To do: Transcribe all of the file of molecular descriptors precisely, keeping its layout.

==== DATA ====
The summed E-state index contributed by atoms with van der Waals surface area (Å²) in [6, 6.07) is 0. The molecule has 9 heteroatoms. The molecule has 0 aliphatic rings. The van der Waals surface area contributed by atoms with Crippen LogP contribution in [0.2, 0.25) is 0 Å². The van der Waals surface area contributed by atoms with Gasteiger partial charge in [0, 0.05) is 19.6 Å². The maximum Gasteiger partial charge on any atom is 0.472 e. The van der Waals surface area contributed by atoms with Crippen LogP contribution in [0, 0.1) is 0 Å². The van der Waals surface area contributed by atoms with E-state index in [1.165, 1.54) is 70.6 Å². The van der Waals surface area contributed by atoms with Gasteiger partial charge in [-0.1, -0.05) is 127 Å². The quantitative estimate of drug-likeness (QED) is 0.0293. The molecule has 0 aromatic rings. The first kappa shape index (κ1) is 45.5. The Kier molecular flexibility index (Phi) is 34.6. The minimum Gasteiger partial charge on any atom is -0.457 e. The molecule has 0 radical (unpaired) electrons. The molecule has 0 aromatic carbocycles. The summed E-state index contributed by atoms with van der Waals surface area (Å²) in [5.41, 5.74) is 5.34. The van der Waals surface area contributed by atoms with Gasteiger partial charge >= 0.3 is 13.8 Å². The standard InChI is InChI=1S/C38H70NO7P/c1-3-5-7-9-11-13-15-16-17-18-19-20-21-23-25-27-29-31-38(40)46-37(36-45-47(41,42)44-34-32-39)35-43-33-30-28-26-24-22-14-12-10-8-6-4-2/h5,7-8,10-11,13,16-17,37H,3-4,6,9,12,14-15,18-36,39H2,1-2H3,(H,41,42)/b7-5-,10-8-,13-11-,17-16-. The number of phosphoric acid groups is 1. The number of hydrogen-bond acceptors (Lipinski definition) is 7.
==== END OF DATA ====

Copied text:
The summed E-state index contributed by atoms with van der Waals surface area (Å²) in [6, 6.07) is 0. The molecule has 9 heteroatoms. The molecule has 0 aliphatic rings. The van der Waals surface area contributed by atoms with Crippen LogP contribution in [0.2, 0.25) is 0 Å². The van der Waals surface area contributed by atoms with Gasteiger partial charge in [0, 0.05) is 19.6 Å². The maximum Gasteiger partial charge on any atom is 0.472 e. The van der Waals surface area contributed by atoms with Crippen LogP contribution in [0, 0.1) is 0 Å². The van der Waals surface area contributed by atoms with E-state index in [1.165, 1.54) is 70.6 Å². The van der Waals surface area contributed by atoms with Gasteiger partial charge in [-0.1, -0.05) is 127 Å². The quantitative estimate of drug-likeness (QED) is 0.0293. The molecule has 0 aromatic rings. The first kappa shape index (κ1) is 45.5. The Kier molecular flexibility index (Phi) is 34.6. The minimum Gasteiger partial charge on any atom is -0.457 e. The molecule has 0 radical (unpaired) electrons. The molecule has 0 aromatic carbocycles. The summed E-state index contributed by atoms with van der Waals surface area (Å²) in [5.41, 5.74) is 5.34. The van der Waals surface area contributed by atoms with Gasteiger partial charge >= 0.3 is 13.8 Å². The standard InChI is InChI=1S/C38H70NO7P/c1-3-5-7-9-11-13-15-16-17-18-19-20-21-23-25-27-29-31-38(40)46-37(36-45-47(41,42)44-34-32-39)35-43-33-30-28-26-24-22-14-12-10-8-6-4-2/h5,7-8,10-11,13,16-17,37H,3-4,6,9,12,14-15,18-36,39H2,1-2H3,(H,41,42)/b7-5-,10-8-,13-11-,17-16-. The number of phosphoric acid groups is 1. The number of hydrogen-bond acceptors (Lipinski definition) is 7.